As a terrestrial based AT gun 37mm were hopelessly obsolete by 1943 in most theaters. However, as an airborne AT weapon, the speed of the aircraft is added to the muzzle velocity and from the air the gun is attacking the most vulnerable part of a tank. The German 37mm carried by the Ju-87G was very successful, even against the most heavily armored Russian tanks. It had a higher muzzle velocity than the Oldsmobile 37mm (2600ft/s vs 2000 ft/s), and the rate of fire was about the same, but the ammo magazine was only 12 rounds, and the P-39 carried 30 rounds. The Ju-87 had two guns, but they were out on the wings and the P-39 was center line.

The 20mm cannon for the P-400 really was a better choice for a fighter. It had a better rate of fire, still had a good punch, and a larger ammunition load.

Where the Oldsmobile T9 really came into its own was when PT boats started mounting them. They were extremely effective when hunting barges, which became a major role for the PT boats in the Solomons.

And Denniss, my bad about the difference between the supercharger and turbocharger. The P-39 like all Allison powered planes would have benefited from fitting a Packard Merlin. Lockheed drew up plans to replace the engines on the P-38 and it would have saved a lot of weight, but there was a limited supply of the Packard engines and most were allocated for Mustangs. The P-39 would have been a more effective fighter at altitude with a Merlin. However, it still would have suffered from short range.

Short range isn't a critical problem when on defense, the short ranges of the Spitfires and Hurricanes were only minor problems in the Battle of Britain, but short legs when on offense is a bad problem, which the Germans learned in the same battle. The P-39 was not deemed fit for the Mediterranean or Western Europe and it had very short legs for the Pacific. The most favored USAAF fighter in the Pacific for most of the war was the P-38 both because of the twin engines and it's long range.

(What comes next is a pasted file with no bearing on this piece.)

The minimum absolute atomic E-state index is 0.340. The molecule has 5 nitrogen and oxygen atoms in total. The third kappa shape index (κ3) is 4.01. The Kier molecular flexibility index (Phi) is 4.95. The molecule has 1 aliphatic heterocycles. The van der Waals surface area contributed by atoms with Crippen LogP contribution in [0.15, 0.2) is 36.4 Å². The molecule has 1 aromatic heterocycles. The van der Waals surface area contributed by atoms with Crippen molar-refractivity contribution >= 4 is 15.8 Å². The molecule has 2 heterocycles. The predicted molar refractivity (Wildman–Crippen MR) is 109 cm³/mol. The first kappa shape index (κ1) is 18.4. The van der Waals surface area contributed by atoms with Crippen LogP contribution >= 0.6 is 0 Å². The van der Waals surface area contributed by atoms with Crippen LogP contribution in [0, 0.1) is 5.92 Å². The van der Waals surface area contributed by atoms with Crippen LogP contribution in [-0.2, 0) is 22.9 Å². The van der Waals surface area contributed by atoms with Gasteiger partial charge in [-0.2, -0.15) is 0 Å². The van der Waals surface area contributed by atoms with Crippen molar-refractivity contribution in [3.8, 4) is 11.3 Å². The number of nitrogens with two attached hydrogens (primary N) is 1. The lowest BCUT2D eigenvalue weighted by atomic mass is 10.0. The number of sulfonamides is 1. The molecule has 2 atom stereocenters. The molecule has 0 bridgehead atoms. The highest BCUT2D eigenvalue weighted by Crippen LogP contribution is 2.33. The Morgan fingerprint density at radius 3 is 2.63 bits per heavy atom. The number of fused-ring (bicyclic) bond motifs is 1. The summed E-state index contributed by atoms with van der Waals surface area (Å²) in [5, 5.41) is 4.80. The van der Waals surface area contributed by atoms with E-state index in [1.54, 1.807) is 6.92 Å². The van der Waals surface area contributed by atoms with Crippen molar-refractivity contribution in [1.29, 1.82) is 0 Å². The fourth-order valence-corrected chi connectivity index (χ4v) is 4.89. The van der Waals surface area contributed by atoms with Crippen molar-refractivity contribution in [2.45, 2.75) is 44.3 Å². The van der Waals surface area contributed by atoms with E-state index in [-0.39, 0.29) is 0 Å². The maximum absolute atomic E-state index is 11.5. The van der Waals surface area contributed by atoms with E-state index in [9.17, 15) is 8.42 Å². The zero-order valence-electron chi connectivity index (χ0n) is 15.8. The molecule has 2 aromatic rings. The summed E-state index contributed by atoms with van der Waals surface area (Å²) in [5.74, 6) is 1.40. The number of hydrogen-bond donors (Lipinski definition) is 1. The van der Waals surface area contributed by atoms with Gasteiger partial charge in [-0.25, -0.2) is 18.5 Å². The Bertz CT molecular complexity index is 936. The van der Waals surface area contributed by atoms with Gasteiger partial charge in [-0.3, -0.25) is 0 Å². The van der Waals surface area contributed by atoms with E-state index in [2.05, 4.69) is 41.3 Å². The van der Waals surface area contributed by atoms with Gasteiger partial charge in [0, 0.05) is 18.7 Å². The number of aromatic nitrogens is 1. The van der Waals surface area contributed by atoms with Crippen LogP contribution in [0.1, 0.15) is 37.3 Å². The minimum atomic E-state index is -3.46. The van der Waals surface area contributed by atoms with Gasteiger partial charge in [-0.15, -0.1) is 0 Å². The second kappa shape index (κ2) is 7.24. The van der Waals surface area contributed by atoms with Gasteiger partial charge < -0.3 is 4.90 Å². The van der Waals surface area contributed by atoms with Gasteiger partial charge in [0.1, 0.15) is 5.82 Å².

Bill

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RE: P-400 Fighter Trainer - 12/1/2016 11:14:21 AM   
Denniss

 

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The 37mm of the Ju 87G was a modified AA Gun, it's penetrative power was likely less than the AT gun due to smaller or shorter cartridge.
Both guns had 12 rounds.
The P-40 had a short production run with Merlins as P-40F and L albeit not with two-stage supercharged engines.

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RE: P-400 Fighter Trainer - 12/1/2016 12:00:35 PM   
HansBolter


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P39s are excellent non-armored ship killers.

It isn't so much the cannon as the 500lb bombs they deliver.
Once trained up properly they really start getting hits with the bombs.

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RE: P-400 Fighter Trainer - 12/1/2016 1:05:17 PM   
wdolson

 

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quote:

ORIGINAL: Denniss

The 37mm of the Ju 87G was a modified AA Gun, it's penetrative power was likely less than the AT gun due to smaller or shorter cartridge.
Both guns had 12 rounds.
The P-40 had a short production run with Merlins as P-40F and L albeit not with two-stage supercharged engines.


The weight of the projectiles between the German BK 37 and the US M4 were in the same range. Different round type had different weights, but they were between 380g and 685g for the German BK 37 with the AT round being the heaviest and the APCR round the lightest. The HE round for the P-39 was 608g and the AP round was 750g. The M4 auto cannon was also developed from an AA gun. The ammo clip for the M4 was 30 rounds.

The Packard Merlins were initially built to supply Hurricanes built in Canada (the Mk X-XII). Some were allocated for the P-40F in an attempt to give it better performance, but the P-40 was really not in the same league as German fighters. A skilled pilot could win an air battle in an inferior aircraft against a less skilled pilot, but with equal pilots an ME-109 or Fw-190 would usually beat a P-40.